How does mince pie cake sound? Or chilled Christmas pudding mousse? Dan Parzefall, Facilities manager who leads the Catering department at ellenor, has plenty of tricks up the sleeves of his chef whites to make our traditional festive fare delicious and palatable for the whole family.
The kitchen staff at the hospice in Northfleet are looking forward to making Christmas special for patients and their families. And this year Dan is sharing some of their kitchen secrets. They mostly involve variations of our much-loved traditional favourites – but with a few ingenious modifications that might surprise you!
Dan, who started his career as a chef, said: “Some foods can taste bland to patients, so it is even more important at Christmas to make sure everything is juicy and full of flavour. And that benefits all the dinner guests!
“A lot of dishes can be prepared in advance. You can steam your veggies, cover them, and put them in the fridge, then all you need to do is microwave them when you need them. You don’t need expensive brands and posh ingredients. After all the preparation, the truth is that the meal itself is usually eaten in about 20 minutes!”
Pate: Cut the crusts off the toast and slather it in butter to make it soft. Serve with pretty little pieces of cooling cucumber, with the skin pre-peeled off. If you sprinkle the cucumber with a little salt beforehand, it draws the moisture out and gives it a softer texture.
Prawn cocktail: Shred the lettuce and chop the prawns up into tiny pieces. It’ll still tastes great! You don’t need a complicated seafood sauce either – just mix some mayo and some tomato sauce with a pinch of smoked paprika. Again, you can decorate with skinless cucumber, sliced like coins. Serve with toast on the side.
Melon balls: Rather than the traditional melon boat, have you tried blending the melon and serving it in a little glass dish? It’s delicious with a swirl of strawberry sauce on top. You can use the topping sauce that you buy readymade, or warm up a few strawberries with some sugar and then mash them. Just keep it simple.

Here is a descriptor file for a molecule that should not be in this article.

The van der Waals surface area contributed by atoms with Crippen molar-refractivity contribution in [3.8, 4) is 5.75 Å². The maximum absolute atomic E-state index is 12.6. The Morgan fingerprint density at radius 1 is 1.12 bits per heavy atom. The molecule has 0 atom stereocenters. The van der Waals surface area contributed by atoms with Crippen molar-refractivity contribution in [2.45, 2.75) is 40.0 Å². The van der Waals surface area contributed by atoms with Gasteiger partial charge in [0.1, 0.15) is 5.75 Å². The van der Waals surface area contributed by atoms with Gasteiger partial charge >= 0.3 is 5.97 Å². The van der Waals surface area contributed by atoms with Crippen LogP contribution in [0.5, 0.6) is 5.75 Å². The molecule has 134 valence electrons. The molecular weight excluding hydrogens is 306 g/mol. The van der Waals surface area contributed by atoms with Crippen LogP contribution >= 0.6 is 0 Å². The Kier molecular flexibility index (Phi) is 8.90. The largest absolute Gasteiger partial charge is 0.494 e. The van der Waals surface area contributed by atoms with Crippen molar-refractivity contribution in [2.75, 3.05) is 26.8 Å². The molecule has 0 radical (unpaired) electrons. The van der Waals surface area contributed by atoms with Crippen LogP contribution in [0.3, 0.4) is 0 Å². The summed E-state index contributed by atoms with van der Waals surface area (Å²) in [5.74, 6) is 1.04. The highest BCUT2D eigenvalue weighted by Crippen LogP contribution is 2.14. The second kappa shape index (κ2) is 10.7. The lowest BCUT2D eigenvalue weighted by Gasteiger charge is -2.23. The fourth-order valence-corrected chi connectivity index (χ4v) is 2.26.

Turkey: So many people dread the dry meat of Christmases paste, but there is absolutely no reason for your bird to be anything but succulent. The trick is to cook it a few days before, slice it and keep it in the fridge. On Christmas day all you need to do is put it in a baking dish, cover with gravy and pop it back in the oven until the meat is piping hot and falls apart.
Roasties: Everyone loves their Christmas spuds, and all families have their secrets when it comes to cooking them. Use your usual tricks to get them crispy on the outside and succulent on the inside. Dan par boils the potatoes, tips them into a mixing bowl with salt, pepper, rosemary and oil, then throws them into a tray and into the oven. Then he leaves well alone until they are cooked. You can’t really cut corners when you are producing your perfect roast potato, but you can always cut some of the crunchy sides off when you serve them.
Veggies: It’s fashionable these days to pimp up your Brussels sprouts with pancetta or bacon lardons, but in Dan’s book, it’s best just to cook them in some stock – and the same goes for the carrot batons. It gives your veg so much more flavour! And to get your dinner guests’ taste buds going even more, why not pimp up your parsnips with a butter and honey taste? With your Parsnips, it’ probably best to pre-boil them to keep the end result a bit softer, then brush them with a little melted butter and honey, then just slow cook them and they will come out of the oven hot and delicious. Dan also likes to prepare a tasty steamed red cabbage and apple dish, which takes about 30-40 minutes. There’s no need to muck around with the flavours too much; just add a bit of soft brown sugar and a splash of mulled wine to scent the ingredients.